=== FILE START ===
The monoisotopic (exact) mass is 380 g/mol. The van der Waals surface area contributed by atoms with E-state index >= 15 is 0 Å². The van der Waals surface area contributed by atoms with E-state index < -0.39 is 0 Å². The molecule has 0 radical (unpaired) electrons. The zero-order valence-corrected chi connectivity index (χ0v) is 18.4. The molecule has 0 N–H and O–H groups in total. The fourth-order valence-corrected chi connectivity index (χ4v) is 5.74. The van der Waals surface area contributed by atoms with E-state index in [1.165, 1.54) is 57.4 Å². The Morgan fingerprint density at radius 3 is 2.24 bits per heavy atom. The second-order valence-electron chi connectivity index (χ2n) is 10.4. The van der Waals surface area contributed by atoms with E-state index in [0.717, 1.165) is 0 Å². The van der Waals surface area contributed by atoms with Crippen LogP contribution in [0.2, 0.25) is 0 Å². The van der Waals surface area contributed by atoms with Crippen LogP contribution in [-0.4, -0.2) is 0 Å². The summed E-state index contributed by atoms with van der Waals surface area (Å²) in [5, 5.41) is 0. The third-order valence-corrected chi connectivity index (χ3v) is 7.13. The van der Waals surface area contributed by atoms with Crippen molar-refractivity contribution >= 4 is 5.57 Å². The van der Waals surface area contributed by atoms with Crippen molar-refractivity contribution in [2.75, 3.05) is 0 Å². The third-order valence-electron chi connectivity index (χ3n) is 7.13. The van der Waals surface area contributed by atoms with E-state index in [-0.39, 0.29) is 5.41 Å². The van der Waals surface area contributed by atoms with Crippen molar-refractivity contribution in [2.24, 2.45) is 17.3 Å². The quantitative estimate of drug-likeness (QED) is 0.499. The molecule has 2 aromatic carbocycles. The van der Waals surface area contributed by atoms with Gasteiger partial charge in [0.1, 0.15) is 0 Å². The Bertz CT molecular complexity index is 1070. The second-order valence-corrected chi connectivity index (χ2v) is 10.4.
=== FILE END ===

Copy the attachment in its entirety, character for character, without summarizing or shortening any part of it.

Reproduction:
The monoisotopic (exact) mass is 380 g/mol. The van der Waals surface area contributed by atoms with E-state index >= 15 is 0 Å². The van der Waals surface area contributed by atoms with E-state index < -0.39 is 0 Å². The molecule has 0 radical (unpaired) electrons. The zero-order valence-corrected chi connectivity index (χ0v) is 18.4. The molecule has 0 N–H and O–H groups in total. The fourth-order valence-corrected chi connectivity index (χ4v) is 5.74. The van der Waals surface area contributed by atoms with E-state index in [1.165, 1.54) is 57.4 Å². The Morgan fingerprint density at radius 3 is 2.24 bits per heavy atom. The second-order valence-electron chi connectivity index (χ2n) is 10.4. The van der Waals surface area contributed by atoms with E-state index in [0.717, 1.165) is 0 Å². The van der Waals surface area contributed by atoms with Crippen LogP contribution in [0.2, 0.25) is 0 Å². The van der Waals surface area contributed by atoms with Crippen LogP contribution in [-0.4, -0.2) is 0 Å². The summed E-state index contributed by atoms with van der Waals surface area (Å²) in [5, 5.41) is 0. The third-order valence-corrected chi connectivity index (χ3v) is 7.13. The van der Waals surface area contributed by atoms with Crippen molar-refractivity contribution >= 4 is 5.57 Å². The van der Waals surface area contributed by atoms with Crippen molar-refractivity contribution in [2.75, 3.05) is 0 Å². The third-order valence-electron chi connectivity index (χ3n) is 7.13. The van der Waals surface area contributed by atoms with E-state index in [-0.39, 0.29) is 5.41 Å². The van der Waals surface area contributed by atoms with Crippen molar-refractivity contribution in [2.24, 2.45) is 17.3 Å². The quantitative estimate of drug-likeness (QED) is 0.499. The molecule has 2 aromatic carbocycles. The van der Waals surface area contributed by atoms with Gasteiger partial charge in [0.1, 0.15) is 0 Å². The Bertz CT molecular complexity index is 1070. The second-order valence-corrected chi connectivity index (χ2v) is 10.4.